RECAB-ASA; Treatment of Recurrent Abortion With Aspirin

Start date: March 2008
Phase: N/A
Study type: Interventional

The aim of this study is to examine whether treatment with 75 mg aspirin daily compared with placebo could reduce the risk for a new miscarriage. The treatment starts when the pregnancy is detected on transvaginal ultrasound (around gestational week 6+) and continues to week 35/36. The study is a single center, randomized, placebo-controlled, double blind and stratified for age. 400 participants with the diagnosis idiopathic recurrent abortion are enrolled, 200 in each arm aspirin / placebo.

NCT ID: NCT02761772 Enrolling by invitation - Pregnancy Clinical Trials

Early Pregnancy Cohort and Preimplantation Factor

Start date: April 2016
Phase: N/A
Study type: Observational [Patient Registry]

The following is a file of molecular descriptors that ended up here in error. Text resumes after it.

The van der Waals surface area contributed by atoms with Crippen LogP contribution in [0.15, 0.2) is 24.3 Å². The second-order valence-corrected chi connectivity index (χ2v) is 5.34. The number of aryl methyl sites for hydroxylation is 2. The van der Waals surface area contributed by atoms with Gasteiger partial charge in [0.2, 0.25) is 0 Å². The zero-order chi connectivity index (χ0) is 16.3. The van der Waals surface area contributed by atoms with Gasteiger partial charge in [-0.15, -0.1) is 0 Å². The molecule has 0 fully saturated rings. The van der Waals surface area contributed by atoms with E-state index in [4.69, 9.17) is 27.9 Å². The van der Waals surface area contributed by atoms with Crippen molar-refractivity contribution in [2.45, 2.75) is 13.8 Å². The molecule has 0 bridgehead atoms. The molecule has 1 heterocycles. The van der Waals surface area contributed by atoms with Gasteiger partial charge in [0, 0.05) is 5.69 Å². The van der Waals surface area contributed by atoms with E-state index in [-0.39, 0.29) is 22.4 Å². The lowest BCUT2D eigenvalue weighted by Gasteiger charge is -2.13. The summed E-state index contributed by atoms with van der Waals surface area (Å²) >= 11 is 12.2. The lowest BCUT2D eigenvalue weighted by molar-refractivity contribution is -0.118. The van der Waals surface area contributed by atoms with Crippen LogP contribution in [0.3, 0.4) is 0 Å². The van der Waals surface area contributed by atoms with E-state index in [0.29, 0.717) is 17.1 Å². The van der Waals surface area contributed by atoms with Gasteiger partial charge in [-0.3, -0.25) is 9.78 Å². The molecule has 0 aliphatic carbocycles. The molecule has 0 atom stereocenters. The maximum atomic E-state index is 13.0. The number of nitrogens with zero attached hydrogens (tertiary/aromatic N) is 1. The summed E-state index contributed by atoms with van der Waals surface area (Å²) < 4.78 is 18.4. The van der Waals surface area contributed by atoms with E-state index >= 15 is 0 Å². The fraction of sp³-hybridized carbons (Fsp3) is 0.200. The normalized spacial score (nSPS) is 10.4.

Miscarriage is a common event associated with severe psychological and social morbidity, further tormenting in women suffering recurrent pregnancy loss (RPL) by at least three consecutive losses. Ultrasonography and biomarkers have yet to precisely predict viability in pregnancies with symptoms of threatening miscarriage. A novel biomarker Preimplantation Factor (PIF) derived by the developing embryo might be the key factor for this prediction ameliorating the implantation process by promoting a favorable local immune system in the uterus. The investigators aim to establish a prospective early pregnancy cohort (PEP-cohort) that includes women throughout the first trimester by both assisted reproductive technology (ART) and spontaneous conceptions. By a combination of consecutive ultrasonographys and blood samples of known predictors of implantation PIF as a predictor of viability will be evaluated. These data are finally compared to the same data in a retrospective cohort of RPL patients emphasizing the role of PIF. All collected data will be stored in a Research Biobank for the current studies outlined as well as potential future studies of reproductive medicine in the first trimester.